Nothing that happened with the Warriors and the Cavaliers made sense, but we loved it all the same.
Game 4 might have been the dumbest thing that has ever happened on an NBA Finals hardwood. It was also the most sensational 48 minutes of shotmaking from one team that we’ve ever seen in the Finals. If the first assertion isn’t true, the second one most certainly is.
Ten years ago, the NBA’s first modern superteam was formed. There hasn’t been a successor quite like it.
The first lesson of NBA roster building is there are no guarantees. The can’t-miss phenom gets hurt in Year 3. The dynamic pair of teammates decide they can no longer stand each other’s company. The big acquisition that’s supposed to put you over the top weighs you down and kills your cap sheet.
With the Warriors stars stealing votes from each other, the NBA MVP race is wide open this year. Let’s break it down.
With the full NBA schedule released, we have scanned the slate for 25 extra-special games you won't want to miss:
The Milwaukee Bucks are a Chick-Fil-A combo missing the waffle fries, or a new Drake banger missing the drumbeat. There’s something essential that’s missing about them when they otherwise should be great.
The Bulls have established an odd, but longstanding streak: they’ve won every regular-season home game played on a Thursday TNT special since 2013. And they’ve taken down all formidable opponents while establishing this super-specific dominance in a talented league.
Chicago squeaked out a 104-103 victory against the Celtics on Thursday thanks to two free throws from Jimmy Butler in the final minute. That gave Chicago 17 straight wins on TNT Thursday night games.
For two games, I actually enjoyed watching the Chicago Bulls. Those two games happened last week, when they beat the top-seeded Boston Celtics twice at home to open up the first round.
Four games later, the Bulls season is over and done. It’s been a long time coming.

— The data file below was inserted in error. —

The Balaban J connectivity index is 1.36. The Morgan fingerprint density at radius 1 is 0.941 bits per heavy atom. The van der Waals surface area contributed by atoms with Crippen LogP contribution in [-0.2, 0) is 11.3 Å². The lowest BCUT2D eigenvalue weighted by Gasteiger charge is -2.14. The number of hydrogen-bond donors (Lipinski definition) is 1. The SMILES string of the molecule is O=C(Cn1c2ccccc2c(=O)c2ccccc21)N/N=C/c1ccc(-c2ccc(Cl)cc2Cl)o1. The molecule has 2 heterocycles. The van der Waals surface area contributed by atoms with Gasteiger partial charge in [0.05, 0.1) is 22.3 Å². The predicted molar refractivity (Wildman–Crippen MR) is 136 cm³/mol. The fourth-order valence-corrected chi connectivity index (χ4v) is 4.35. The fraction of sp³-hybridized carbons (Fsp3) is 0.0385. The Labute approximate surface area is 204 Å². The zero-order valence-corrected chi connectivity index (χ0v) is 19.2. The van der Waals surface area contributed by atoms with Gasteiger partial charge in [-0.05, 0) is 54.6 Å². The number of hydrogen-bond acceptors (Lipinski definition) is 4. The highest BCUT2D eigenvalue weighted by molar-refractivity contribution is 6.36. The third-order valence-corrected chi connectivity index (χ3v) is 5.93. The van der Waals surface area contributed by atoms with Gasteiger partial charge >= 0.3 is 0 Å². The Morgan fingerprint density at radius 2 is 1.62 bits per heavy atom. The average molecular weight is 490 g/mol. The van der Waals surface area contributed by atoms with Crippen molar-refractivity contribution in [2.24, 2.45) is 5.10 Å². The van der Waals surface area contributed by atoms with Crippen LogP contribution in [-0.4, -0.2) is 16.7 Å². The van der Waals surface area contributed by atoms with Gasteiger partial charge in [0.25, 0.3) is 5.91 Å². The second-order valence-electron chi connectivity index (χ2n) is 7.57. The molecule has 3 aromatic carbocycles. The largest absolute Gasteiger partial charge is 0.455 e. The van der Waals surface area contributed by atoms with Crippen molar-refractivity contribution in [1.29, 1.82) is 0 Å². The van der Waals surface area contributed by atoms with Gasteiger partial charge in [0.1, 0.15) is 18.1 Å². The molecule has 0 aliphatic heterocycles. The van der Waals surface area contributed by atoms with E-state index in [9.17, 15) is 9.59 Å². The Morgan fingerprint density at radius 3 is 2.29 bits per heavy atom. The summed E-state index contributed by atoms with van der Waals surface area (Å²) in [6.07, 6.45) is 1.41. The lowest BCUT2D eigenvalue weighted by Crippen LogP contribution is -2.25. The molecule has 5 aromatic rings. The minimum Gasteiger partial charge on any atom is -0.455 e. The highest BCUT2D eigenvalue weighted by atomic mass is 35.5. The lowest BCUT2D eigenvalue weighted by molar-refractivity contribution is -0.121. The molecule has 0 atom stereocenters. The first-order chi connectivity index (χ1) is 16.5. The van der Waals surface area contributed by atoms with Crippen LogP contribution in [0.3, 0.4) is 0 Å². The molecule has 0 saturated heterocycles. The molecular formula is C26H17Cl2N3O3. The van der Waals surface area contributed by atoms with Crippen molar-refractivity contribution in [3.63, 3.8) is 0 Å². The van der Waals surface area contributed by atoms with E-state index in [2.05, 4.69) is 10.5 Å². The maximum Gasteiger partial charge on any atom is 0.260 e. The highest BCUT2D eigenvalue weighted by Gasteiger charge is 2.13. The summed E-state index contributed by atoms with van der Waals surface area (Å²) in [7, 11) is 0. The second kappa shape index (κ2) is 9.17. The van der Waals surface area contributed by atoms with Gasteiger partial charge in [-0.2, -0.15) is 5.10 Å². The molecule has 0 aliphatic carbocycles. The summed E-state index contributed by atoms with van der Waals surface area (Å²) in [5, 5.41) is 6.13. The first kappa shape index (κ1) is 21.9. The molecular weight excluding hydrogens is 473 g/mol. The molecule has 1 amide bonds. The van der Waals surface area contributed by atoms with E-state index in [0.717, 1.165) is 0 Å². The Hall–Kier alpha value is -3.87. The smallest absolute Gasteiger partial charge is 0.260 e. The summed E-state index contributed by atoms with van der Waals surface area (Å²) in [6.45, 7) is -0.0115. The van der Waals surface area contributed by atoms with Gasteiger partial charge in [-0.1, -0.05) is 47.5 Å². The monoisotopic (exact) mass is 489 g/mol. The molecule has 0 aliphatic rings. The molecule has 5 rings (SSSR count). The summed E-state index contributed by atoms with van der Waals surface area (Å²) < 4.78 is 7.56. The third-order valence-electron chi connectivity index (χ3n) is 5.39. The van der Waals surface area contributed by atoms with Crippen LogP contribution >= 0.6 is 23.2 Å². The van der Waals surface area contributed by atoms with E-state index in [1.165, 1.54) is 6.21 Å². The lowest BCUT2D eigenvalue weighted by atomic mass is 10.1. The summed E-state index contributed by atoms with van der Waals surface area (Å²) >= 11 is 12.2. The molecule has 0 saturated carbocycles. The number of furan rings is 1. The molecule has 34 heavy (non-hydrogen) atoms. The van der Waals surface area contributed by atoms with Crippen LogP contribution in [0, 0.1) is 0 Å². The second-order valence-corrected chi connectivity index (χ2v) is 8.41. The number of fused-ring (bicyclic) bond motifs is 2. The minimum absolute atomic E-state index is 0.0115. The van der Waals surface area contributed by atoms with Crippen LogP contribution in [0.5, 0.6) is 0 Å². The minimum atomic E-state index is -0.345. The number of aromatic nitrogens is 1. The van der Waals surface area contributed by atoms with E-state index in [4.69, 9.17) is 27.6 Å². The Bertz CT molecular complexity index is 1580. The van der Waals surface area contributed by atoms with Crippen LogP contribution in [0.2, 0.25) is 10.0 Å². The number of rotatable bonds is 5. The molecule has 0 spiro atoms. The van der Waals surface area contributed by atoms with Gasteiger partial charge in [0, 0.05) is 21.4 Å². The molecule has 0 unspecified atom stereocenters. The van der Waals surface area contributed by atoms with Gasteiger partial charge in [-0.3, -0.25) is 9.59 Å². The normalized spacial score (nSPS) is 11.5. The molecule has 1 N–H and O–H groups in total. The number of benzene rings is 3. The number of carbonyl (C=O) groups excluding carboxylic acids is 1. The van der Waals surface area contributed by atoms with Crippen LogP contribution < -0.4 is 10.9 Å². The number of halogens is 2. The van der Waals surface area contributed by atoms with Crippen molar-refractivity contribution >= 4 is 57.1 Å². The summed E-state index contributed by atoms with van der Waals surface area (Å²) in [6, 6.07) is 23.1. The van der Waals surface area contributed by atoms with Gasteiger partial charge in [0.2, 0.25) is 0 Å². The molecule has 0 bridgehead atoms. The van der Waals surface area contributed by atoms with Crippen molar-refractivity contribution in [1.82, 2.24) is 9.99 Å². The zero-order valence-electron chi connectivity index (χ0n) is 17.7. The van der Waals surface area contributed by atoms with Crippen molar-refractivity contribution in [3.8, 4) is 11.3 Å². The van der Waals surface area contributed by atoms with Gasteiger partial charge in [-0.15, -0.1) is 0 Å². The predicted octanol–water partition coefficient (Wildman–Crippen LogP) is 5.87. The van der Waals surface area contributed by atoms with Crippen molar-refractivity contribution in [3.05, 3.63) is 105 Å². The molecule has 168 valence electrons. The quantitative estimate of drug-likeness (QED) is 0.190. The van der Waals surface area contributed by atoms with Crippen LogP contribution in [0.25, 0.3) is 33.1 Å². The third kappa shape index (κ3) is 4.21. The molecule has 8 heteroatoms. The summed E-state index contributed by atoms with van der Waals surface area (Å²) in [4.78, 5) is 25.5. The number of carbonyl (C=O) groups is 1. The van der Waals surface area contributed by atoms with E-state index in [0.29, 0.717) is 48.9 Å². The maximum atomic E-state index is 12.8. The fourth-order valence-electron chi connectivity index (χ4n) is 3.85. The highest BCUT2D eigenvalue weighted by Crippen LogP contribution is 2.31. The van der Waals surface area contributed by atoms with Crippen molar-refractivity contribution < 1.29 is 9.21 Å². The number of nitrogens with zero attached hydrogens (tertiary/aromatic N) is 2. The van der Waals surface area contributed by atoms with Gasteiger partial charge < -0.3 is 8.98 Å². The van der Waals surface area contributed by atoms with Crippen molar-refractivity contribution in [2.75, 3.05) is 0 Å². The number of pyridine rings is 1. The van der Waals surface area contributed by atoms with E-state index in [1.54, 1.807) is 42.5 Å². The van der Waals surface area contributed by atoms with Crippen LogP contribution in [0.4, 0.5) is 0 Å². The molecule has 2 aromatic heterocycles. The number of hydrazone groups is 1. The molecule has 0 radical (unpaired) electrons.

They say defense wins championships, but if that’s the case, the Cleveland Cavaliers are dead in the water.
The Cavaliers got pummeled by the Washington Wizards on Saturday, 127-115. They allowed John Wall to scorch them for 37 points and 11 assists while Bradley Beal ran rampant for 27 points and 6 assists. The Wizards scored 71 points in the first half and watched seven players score in double digits. They shot 60 percent as a team.
With 1:44 left in the fourth quarter and the Celtics up 18, Al Horford, Terry Rozier and Jayson Tatum checked out of the game. It wasn’t the Big 3 Brad Stevens envisioned when the season began, but it’s the crew that got the job done anyway.
The Celtics have battled injury all season long. First Gordon Hayward. Then Kyrie Irving, Daniel Theis and Marcus Smart. They found a way to win ball games all season long. Game 1 against the 76ers was no different.
If Boston can’t win on the road, then it sets up an enormous Game 7 against a nearly unstoppable LeBron.
What the Boston Celtics have done in this NBA postseason — without Gordon Hayward all year, without Kyrie Irving since the last weeks of the regular season — is completely and utterly impressive, full stop. But it’s worth noting that the success they’ve accomplished has mostly come at home, which makes Saturday’s results not too surprising.
Free agency proves that traditional centers don’t just matter as much anymore. Why is this the case?